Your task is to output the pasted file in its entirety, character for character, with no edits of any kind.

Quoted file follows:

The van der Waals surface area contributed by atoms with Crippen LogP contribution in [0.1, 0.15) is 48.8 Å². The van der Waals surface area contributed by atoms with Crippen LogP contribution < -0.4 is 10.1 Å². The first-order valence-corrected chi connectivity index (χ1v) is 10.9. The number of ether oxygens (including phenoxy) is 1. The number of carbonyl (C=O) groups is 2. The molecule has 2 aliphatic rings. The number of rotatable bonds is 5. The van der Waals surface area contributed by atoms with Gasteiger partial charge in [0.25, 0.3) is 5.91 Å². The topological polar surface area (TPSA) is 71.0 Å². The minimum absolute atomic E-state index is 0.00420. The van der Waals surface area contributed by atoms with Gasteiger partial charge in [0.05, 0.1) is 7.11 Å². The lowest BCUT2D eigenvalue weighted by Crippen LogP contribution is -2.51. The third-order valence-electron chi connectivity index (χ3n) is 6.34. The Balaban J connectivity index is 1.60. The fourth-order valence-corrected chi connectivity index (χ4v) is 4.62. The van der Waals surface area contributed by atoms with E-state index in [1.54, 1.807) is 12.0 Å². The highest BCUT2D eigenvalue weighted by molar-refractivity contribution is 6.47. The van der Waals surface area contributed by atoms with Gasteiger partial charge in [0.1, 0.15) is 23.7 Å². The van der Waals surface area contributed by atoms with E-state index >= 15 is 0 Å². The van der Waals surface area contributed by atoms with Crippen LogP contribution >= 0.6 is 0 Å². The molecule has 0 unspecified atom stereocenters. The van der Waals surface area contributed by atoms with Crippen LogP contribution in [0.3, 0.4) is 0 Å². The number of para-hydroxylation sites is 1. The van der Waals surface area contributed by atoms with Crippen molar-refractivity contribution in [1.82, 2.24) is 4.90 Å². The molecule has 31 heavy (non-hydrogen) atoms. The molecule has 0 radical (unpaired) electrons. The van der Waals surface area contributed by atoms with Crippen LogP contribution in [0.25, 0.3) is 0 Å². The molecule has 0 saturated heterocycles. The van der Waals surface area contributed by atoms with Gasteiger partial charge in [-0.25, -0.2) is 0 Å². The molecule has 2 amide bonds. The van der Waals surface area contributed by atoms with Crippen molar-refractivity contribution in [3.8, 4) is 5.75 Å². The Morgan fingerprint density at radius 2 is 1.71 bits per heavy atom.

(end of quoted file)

The van der Waals surface area contributed by atoms with Crippen LogP contribution in [0.1, 0.15) is 48.8 Å². The van der Waals surface area contributed by atoms with Crippen LogP contribution < -0.4 is 10.1 Å². The first-order valence-corrected chi connectivity index (χ1v) is 10.9. The number of ether oxygens (including phenoxy) is 1. The number of carbonyl (C=O) groups is 2. The molecule has 2 aliphatic rings. The number of rotatable bonds is 5. The van der Waals surface area contributed by atoms with Gasteiger partial charge in [0.25, 0.3) is 5.91 Å². The topological polar surface area (TPSA) is 71.0 Å². The minimum absolute atomic E-state index is 0.00420. The van der Waals surface area contributed by atoms with Gasteiger partial charge in [0.05, 0.1) is 7.11 Å². The lowest BCUT2D eigenvalue weighted by Crippen LogP contribution is -2.51. The third-order valence-electron chi connectivity index (χ3n) is 6.34. The Balaban J connectivity index is 1.60. The fourth-order valence-corrected chi connectivity index (χ4v) is 4.62. The van der Waals surface area contributed by atoms with E-state index in [1.54, 1.807) is 12.0 Å². The highest BCUT2D eigenvalue weighted by molar-refractivity contribution is 6.47. The van der Waals surface area contributed by atoms with Gasteiger partial charge in [0.1, 0.15) is 23.7 Å². The van der Waals surface area contributed by atoms with E-state index >= 15 is 0 Å². The van der Waals surface area contributed by atoms with Crippen LogP contribution >= 0.6 is 0 Å². The molecule has 0 unspecified atom stereocenters. The van der Waals surface area contributed by atoms with Crippen LogP contribution in [0.3, 0.4) is 0 Å². The number of para-hydroxylation sites is 1. The van der Waals surface area contributed by atoms with Crippen molar-refractivity contribution in [1.82, 2.24) is 4.90 Å². The molecule has 31 heavy (non-hydrogen) atoms. The molecule has 0 radical (unpaired) electrons. The van der Waals surface area contributed by atoms with Crippen LogP contribution in [0.25, 0.3) is 0 Å². The molecule has 0 saturated heterocycles. The van der Waals surface area contributed by atoms with Gasteiger partial charge in [-0.25, -0.2) is 0 Å². The molecule has 2 amide bonds. The van der Waals surface area contributed by atoms with Crippen molar-refractivity contribution in [3.8, 4) is 5.75 Å². The Morgan fingerprint density at radius 2 is 1.71 bits per heavy atom.